The news of al-Hathloul’s release is the latest in a lengthening string of leniences proffered by the Saudi Arabian government in a bid to gain favor abroad. News outlets have dubbed this move an “overture” to the new US president – but Crown Prince Mohamed bin Salman will need more than just a few gestures for his publicity campaign to bridge the gap with Joe Biden.
Changing the public image
The news of al-Hathloul’s release is a relief for many. So too are the recently-initiated relaxations in driving and guardianship laws, which had restricted the movement of women for decades.
Despite this change, it is safe (or perhaps, as a journalist, it is not safe) to say, that Saudi Arabia has an abysmal public image. Since 2015, the country has bombed, invaded, and occupied Yemen, and in 2018, Washington Post journalist Jamal Kashoggi’s death inside the Saudi consulate in Istanbul sent shockwaves throughout the world.
On the campaign trail leading up to the 2020 election, Biden summed up what many of us had been thinking, pledging to make a “pariah” of Saudi Arabia. Since then, the country has attempted somewhat of a facelift.
In 2020, executions were down by 85%, and according to a World Bank report the Saudi Arabian economy made the biggest global progress towards gender equality. This is good for Saudi’s international ratings. But put simply, it is just not good enough. To enact real change, Saudi’s leaders must de-escalate the suppression of rights to freedom of expression, association and assembly in the country – a start would be to free other activists such as Samar Badawi, Nassima al-Sadah and Mayaa al-Zahrani, who all still remain behind bars. The kingdom must also make meaningful moves to reassess their impact abroad.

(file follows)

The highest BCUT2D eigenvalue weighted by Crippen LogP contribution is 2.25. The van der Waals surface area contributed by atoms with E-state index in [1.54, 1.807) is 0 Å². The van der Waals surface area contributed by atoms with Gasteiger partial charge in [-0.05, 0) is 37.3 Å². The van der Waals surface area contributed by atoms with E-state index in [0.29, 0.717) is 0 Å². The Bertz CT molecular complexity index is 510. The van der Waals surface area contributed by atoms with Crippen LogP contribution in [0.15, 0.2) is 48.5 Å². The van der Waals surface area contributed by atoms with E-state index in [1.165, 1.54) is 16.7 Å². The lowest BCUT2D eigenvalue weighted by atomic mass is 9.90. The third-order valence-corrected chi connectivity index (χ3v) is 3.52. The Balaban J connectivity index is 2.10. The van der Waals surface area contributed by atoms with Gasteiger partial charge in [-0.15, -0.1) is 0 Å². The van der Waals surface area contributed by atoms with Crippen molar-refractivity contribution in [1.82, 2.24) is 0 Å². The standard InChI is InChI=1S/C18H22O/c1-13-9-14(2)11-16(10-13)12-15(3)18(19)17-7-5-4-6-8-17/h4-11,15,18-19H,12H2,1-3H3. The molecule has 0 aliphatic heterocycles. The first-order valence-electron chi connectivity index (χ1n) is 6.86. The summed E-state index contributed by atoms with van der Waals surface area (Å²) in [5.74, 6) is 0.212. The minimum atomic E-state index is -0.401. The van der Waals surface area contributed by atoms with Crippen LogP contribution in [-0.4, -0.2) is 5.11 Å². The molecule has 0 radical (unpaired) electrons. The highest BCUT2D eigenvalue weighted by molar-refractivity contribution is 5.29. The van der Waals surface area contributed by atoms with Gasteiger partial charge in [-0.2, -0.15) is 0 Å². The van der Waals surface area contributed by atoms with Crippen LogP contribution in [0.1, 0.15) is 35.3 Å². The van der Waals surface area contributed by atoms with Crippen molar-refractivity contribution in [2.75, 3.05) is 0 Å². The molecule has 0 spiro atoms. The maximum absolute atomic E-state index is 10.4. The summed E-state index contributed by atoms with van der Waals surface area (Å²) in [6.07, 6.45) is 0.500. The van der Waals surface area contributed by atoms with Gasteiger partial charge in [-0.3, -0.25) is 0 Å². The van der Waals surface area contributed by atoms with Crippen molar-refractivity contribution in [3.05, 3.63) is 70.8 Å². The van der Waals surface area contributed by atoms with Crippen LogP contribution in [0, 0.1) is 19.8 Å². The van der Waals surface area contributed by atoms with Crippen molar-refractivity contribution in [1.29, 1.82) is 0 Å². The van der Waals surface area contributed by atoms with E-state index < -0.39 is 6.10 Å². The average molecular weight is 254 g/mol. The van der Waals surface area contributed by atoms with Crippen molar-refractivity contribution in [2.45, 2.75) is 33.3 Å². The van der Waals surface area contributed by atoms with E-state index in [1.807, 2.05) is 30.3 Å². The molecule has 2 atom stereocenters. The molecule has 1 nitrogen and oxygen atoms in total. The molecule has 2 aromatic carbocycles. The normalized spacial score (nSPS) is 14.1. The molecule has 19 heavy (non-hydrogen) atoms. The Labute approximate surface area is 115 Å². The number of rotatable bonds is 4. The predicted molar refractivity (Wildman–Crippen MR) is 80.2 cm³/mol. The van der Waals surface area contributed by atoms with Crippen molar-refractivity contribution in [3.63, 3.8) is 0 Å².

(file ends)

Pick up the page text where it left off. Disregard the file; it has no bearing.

Arms imports to Yemen
Since 2015, the kingdom has waged war against Yemen. The death toll currently sits at around 223,000, including more than 3000 children. While Trump was in power, the US flirted with the Crown Prince. The former president even went so far as to veto a measure to force an end to US involvement in the war, conflicting with the counsel of his top advisors.
Between 2015 and 2019, Saudi Arabia was the world’s largest arms importer, with three-quarters of their weapons coming from the US and 13% arriving from Britain. That has now changed. Biden has called for an end to the war and pulled out US weapon supply as promised. Britain ought to do the same.
Al-Hathloul’s release came less than a week behind Biden’s arms withdrawal announcement. The act is no coincidence; it is an outstretched hand that shows a willingness to play fair. And yet the war continues to wage, the death toll rises.
As seen in the case of Al-Hathloul, the hand that is not shaking is used to suppress dissent as human rights violations continue to take place.
Human rights abuse continues
When finally reunited with her family, Al-Hathloul’s sister asked why she had told them she was okay when she spoke with them from prison. She responded, “What did you want me to do? An electric gun was on my ear. They were ready to electrocute me.”